Longtime Friends Team Up to Open New Bouldering, Café Hub in Newfoundland

The Cove founders at the gym
The Cove Bouldering & Cafe brings a small-bouldering-gym feel to the St. John’s area and is the product of two business plans for separate climbing facilities coming together. (Pictured left to right: Flynn, Ryan, Harvie and Alacoque; all photos courtesy of The Cove Bouldering & Cafe)

The Cove Bouldering & Cafe
St. John’s, Newfoundland

Specs: In the coastal town of St. John’s, Newfoundland, The Cove Bouldering & Cafe opened to the public last July. Owned by Stephen Ryan, Bob Flynn, and operators Joel Harvie and Daniel Alacoque, The Cove became an idea after longtime friends and St. John’s natives Harvie and Alacoque decided to merge businesses after discovering they had both been working on bouldering gym business plans. “We’re very passionate climbers,” Harvie said. “We’ve been taken in by the community over the years, and as we got more immersed in the sport, we wanted to give something back to it.” Harvie noted the climbing scene on the Avalon Peninsula reflects the city’s small population, despite the numerous outdoor bouldering and sport climbing spots nearby. However, the operators have observed the growth of the region’s climbing population and concluded the St. John’s area could support the addition of a bouldering gym their size. (Wallnuts Climbing Centre, opened in the 90s, also operates in St. John’s.)

Capitan software

The Cove has been retrofitted to a former dairy factory, 25% of which had been a “giant, stainless-steel freezer,” Alacoque said. Heating, cooling, electrical and plumbing upgrades were needed, but the operators felt the location was too good to pass up, given its proximity to the city center and the Memorial University of Newfoundland. “When this location came on our radar, we immediately jumped on the opportunity. It couldn’t be a better location,” said Harvey. “We’re just up from downtown [St. John’s]. We’re walking distance from the university. We’re right next to public transit stops. It’s not an industrial area. It’s unique in that it’s right smack dab in the middle of the city.” Additionally, the building will soon house other tenants; a local brewery, for example, is expected to join the mix and complement The Cove’s café.

The Cove's café area
A fixture of The Cove from the start is the gym’s café, which the founders hope will “[deepen] the connection that people have to the facility” and help foster “the social environment that climbing breeds,” per Harvie.
The café was designed as a central part of the business: the operators want individuals visiting the café as non-climbers to leave as climbers. “I think the larger reason that the café was of value to use was because of the social environment that climbing breeds,” Harvie explained. “And it deepens the connection that people have to the facility, but also helps elevate that lifestyle…We wanted a place for climbers to come together, spend some time, be comfortable, express themselves. A café was a great way to expand what we’re able to do from climbing.”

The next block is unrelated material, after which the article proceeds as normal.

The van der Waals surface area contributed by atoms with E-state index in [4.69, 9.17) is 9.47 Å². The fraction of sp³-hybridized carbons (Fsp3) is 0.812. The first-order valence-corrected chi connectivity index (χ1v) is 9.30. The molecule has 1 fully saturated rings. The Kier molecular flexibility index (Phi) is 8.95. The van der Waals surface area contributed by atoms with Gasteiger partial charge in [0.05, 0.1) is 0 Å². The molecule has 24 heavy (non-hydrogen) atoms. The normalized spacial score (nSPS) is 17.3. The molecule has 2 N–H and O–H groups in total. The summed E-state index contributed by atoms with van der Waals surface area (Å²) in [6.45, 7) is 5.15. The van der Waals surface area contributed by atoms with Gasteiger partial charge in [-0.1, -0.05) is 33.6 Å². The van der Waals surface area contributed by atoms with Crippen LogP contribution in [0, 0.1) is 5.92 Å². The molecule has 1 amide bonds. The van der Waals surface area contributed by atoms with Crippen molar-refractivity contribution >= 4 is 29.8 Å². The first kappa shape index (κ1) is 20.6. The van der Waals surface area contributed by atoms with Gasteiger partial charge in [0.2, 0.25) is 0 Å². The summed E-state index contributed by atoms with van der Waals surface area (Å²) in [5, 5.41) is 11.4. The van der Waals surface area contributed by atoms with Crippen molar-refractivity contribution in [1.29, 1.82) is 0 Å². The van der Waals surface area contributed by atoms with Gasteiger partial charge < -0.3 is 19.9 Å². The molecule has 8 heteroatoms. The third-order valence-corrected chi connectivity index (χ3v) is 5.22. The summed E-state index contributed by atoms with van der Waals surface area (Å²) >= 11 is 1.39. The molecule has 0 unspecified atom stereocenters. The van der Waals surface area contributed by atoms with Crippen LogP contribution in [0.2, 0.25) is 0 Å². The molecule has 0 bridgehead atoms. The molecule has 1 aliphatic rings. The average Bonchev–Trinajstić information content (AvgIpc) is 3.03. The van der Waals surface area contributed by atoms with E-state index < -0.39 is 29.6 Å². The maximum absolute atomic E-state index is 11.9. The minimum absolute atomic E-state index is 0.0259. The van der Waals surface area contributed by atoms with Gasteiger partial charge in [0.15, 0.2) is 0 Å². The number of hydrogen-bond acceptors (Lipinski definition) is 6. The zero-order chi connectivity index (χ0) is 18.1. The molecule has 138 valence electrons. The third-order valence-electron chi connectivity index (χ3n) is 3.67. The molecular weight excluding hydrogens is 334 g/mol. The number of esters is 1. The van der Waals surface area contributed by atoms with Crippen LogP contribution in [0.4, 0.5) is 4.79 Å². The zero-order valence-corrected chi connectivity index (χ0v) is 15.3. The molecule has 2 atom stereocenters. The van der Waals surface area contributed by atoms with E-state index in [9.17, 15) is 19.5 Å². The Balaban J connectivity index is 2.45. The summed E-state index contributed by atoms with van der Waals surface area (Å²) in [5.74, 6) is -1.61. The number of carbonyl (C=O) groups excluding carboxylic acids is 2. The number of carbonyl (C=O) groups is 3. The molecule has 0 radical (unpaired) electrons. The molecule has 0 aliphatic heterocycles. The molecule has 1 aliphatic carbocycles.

In addition to a café, The Cove features a fitness area and a Kilter Board. “Our gym is relatively small, so the Kilter Board was a decision that we made to supplement the selection our customers have,” said Alacoque. The operators also felt having a training board was a way to introduce climbers to grades, since their gym currently relies on a circuit system. The Cove uses a six-tier grading system based on the RIC Scale which they compared to the ski slope system. The operators have been pleased with the results so far, noticing climbers trying a variety of climbs. “I’ve been routesetting for so long, and I’m so opinionated about grades. And my main opinion is that grades have kind of lost a lot of value in indoor climbing in the last while,” Harvie stated. “So, we started by scrapping everything and saying, ‘What do we want our grades to accomplish?’ We want them to guide customers in terms of being able to navigate the climbs in our gym, but we don’t want them to have super subjective outcomes where people are disagreeing with them.”

The Cove's bouldering walls
The Cove’s bouldering walls were made by DÉLIRE Climbing Walls, based in Quebec, and sport a circuit-style grading system ranging from a pink triangle (easiest) to triple black diamonds (hardest).

Other philosophies the gym operators have been hanging their hats on are that climbing is for everybody and indoor climbing is a respected sport in its own right. “People don’t need to be outdoor climbers; they can be indoor climbers too,” Alacoque said. “We definitely push a really positive attitude of whoever you are, whatever you’re doing, you can identify as a climber, even if you’re just climbing our pink triangles in the gym. We definitely believe climbing can be for everybody. It’s a big part of what we do.”

Flooring: DÉLIRE
CRM Software: Rock Gym Pro
Website: www.covebouldering.com
Instagram: @CoveBouldering

In Their Words: “Having a good attitude and being flexible with your expectations—I would consider that a must for anybody…Definitely beef up your contingency fund in case delays happen, because they’re likely to happen. Have a good attitude. Work with people who are also flexible. I would say that it’s really important to have a good general contractor who you can trust. And your wall manufacturer/builder is a key player.” – Joel Harvie, co-owner and co-operator of The Cove Bouldering & Cafe

Harness Consulting